I wrote this post last September as a reflection essay for my Design and Manufacture class at Stanford. Reposting this again so that it can serve as a reminder of the things that I want to restart doing.

A blank slate, and the uncertainty that comes with it is something that I have been yearning for since the past several years ; a blank slate on which I can shape up my ideas, thoughts and combine them with the correct mindset and required skills to truly achieve what I want to in life. I was born and raised in Karachi, the largest and arguably the most diverse city of Pakistan. Witnessing the city’s stark inequalities while growing up made me aware of how the lottery of birth pans out, and since an early age, I felt a nagging sense of doing something meaningful to improve the lives of the less fortunate. While studying computer engineering in college, I continued to explore the space of design thinking, especially in the context of creating services for people at the bottom of the pyramid in the developing world. I developed a working prototype for a low cost water purifier in urban areas, and my work was featured by Acumen, an impact investment fund that works in Africa, Asia and South America. This exposure enabled me to land a job as a computer programmer/researcher/product manager at a startup working in the financial inclusion and agriculture technology space in Sierra Leone. Over the next three years, I worked on a wide range of projects, ranging from advising the government of Liberia on how to make their government processes more data driven and transparent, to piloting an infectious disease surveillance system in Sierra Leone, and building a mobile phone based savings product for subsistence farmers. At Stanford, I want to improve my design skills and focus towards building products and solutions that can improve the delivery of life saving medical care to people living in remote areas in Pakistan.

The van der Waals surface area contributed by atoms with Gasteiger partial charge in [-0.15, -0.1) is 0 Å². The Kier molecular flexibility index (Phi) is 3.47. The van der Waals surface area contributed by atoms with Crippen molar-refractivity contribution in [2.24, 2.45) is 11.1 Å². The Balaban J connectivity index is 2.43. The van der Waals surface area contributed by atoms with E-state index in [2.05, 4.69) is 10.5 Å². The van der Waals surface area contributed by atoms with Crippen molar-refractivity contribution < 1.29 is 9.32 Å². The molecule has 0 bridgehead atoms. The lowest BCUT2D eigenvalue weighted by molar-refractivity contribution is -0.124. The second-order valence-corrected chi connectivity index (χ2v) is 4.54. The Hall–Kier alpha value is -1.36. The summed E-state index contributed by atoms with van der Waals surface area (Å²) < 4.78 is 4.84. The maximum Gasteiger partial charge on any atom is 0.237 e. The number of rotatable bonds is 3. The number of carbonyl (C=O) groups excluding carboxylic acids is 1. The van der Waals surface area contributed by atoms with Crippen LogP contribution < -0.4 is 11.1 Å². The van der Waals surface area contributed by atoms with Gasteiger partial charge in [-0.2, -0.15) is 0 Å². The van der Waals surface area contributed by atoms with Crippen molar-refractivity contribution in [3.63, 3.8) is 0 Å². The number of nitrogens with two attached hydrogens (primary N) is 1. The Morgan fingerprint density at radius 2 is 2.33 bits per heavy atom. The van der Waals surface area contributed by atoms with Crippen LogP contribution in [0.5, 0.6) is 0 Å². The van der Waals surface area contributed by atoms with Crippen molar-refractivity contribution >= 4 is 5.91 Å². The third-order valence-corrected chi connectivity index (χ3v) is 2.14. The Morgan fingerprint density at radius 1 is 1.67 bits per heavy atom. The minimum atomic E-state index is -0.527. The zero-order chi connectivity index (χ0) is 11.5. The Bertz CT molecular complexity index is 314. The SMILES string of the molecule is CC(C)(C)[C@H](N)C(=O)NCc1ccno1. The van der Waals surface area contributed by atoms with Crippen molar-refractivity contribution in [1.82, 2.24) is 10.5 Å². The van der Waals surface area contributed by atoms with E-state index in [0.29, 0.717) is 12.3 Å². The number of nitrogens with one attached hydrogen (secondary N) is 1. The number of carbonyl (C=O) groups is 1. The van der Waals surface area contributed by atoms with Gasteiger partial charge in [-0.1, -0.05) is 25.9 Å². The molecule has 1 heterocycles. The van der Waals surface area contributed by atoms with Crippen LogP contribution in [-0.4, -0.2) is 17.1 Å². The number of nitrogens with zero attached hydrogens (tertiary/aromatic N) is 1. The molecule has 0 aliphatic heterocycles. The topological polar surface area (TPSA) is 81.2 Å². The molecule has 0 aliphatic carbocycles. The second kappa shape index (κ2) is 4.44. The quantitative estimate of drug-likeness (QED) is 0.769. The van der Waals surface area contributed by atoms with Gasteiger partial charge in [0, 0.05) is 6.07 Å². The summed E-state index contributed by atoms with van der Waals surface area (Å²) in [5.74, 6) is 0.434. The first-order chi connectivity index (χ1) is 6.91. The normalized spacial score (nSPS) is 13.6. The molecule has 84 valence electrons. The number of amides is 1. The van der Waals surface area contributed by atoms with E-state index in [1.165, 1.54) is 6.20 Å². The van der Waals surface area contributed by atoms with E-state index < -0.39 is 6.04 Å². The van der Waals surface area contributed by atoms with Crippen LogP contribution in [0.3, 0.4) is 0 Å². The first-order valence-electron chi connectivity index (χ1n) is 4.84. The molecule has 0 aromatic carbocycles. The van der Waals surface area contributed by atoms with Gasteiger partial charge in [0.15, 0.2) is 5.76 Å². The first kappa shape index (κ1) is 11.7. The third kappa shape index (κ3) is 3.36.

My hobbies are reading, writing, listening to music and street photography, although I have not been involved with them as much as I would ideally like to. On weekends, I can usually be found engrossed in my books with a journal nearby, penning down my thoughts on how I interpret and perceive different situations. My favourite genres are science fiction, current affairs, philosophy and economics.

It’s interesting how life experiences and circumstances end up shaping one’s outlook. Hobbies, passions and fortes that were once second nature end up feeling completely alien and foreign, which is exactly what happened to me while being away from home for almost seven years due to college and work commitments. I listen to way less new music than I used to, I read fewer books, and it takes an effort to clearly articulate ideas and thoughts that aren’t technical in nature. I also feel a disconnect from the concept of “home”; in some ways I feel that I do not understand the people and the place where I am from, frustrated at the general pettiness in thinking and narrow-mindedness that is unfortunately present there. At times though, I miss the place and its people, and the “inner voice” that is only triggered by a specific place and the memories and mental images that one associates with it. I hope that the next two years at Stanford will help me to make a hard reset, and rediscover the inner voice that got lost amidst all the mundane activities that encapsulate ‘adult life’.

At Stanford, I want to build a strong design acumen in both physical as well as digital mediums, and nurture the skill of translating ideas into tangible prototypes. I am passionate towards using human centered design to build products and services that fulfill critical needs of poor people in the developing world, and am immensely excited at the intellectual rigor that Stanford would provide me to achieve this goal.